What is Pelvic Girdle Pain?
Pelvic girdle pain (PGP) is an umbrella term that describes pain, instability, limitation of movement and function of the pelvic joints (Sacroiliac joint and Symphysis Pubis joint). PGP is a most commonly reported musculoskeletal disorder during pregnancy, post-partum and in young adults although the degree of affliction spans over a wide range.
What is the prevalence?
Recent research suggests that almost every second pregnant women are suffering from PGP, it is highly prevalent in late pregnancy and falls substantially during the first 3 months post-partum. PGP is also highly prevalent in sportsperson due to high physical demand and minor repetitive strains to the pelvic joints.
What causes Pelvic Girdle Pain?
PGP arises most likely because of a combination of several factors allowing abnormal stress on the pelvic joints such as:
- Weakness of muscles around the pelvis and Hip.
- Uneven movements in the joints.
- Minor trauma.
- Tightness in muscles.
- Strenuous Physical work.
- Faulty sitting and Standing posture.
How does PGP affect a person?
PGP characterizes itself as a Dull ache or a Sharp pain in the lower back, groin, inner thigh and sometimes at the back of the thigh.
The most common complaints of people with PGP are:
- Difficulty in lifting leg straight up.
- Difficulty to stand on one leg.
- Pain while turning on the bed.
- Pain while trying to stand up from sitting.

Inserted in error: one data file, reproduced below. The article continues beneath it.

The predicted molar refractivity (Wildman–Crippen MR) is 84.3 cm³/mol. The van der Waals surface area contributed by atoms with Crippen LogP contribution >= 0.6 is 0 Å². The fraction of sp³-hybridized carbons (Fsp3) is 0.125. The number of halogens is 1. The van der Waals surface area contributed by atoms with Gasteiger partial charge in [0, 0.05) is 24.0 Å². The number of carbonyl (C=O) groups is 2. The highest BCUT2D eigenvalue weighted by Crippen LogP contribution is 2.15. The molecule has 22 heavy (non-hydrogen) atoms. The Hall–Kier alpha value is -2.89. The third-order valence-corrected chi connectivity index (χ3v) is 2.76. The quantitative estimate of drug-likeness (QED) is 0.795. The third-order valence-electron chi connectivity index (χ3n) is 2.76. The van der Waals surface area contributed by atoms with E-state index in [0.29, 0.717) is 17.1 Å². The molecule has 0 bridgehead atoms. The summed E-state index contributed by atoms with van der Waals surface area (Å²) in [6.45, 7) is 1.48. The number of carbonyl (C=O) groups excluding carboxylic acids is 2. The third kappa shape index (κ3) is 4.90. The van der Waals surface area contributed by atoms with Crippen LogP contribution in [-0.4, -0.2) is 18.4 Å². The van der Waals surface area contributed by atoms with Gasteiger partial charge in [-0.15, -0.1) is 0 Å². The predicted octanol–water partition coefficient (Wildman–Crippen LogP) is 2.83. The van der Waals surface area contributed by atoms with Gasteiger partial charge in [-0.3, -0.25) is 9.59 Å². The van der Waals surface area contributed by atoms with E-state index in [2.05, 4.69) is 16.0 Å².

- Difficulty to sit/stand/walk for a long duration.
- There can also be an association with bladder dysfunction (Urinary Incontinence)
What is the difference between Low Back Pain and PGP?
Differentiating between Low Back pain and PGP will require exquisite professional assessment skills. In general, Low back pain generally characterizes itself as a dull aching pain in the low back and aggravates with forward bending movement with tenderness in the spinal muscles. Whereas, PGP is experienced in between the posterior iliac crest and gluteal fold (typically near the Sacroiliac joint).
What is the treatment for PGP?
According to current evidence, the first line of treatment for PGP is Physiotherapy. The most commonly used treatment approaches are Manual therapy (to develop the normal function of joints); tailored exercise programs (to allow normal muscle and joint function); pain reduction using electrotherapy.
A sacroiliac belt is advised for a severely malfunctioning pelvic joint for time being to prevent further stress on joints.
In rare cases where physiotherapy is not beneficial, the patient might require intra or extra-articular injections.
Dr Arun Kumar Rawal (PT),
B.P.T, M.P.T, Pelvic girdle Pain Rehab (USA),
Head – PEOPLE TREE Integrated Rehabilitation.
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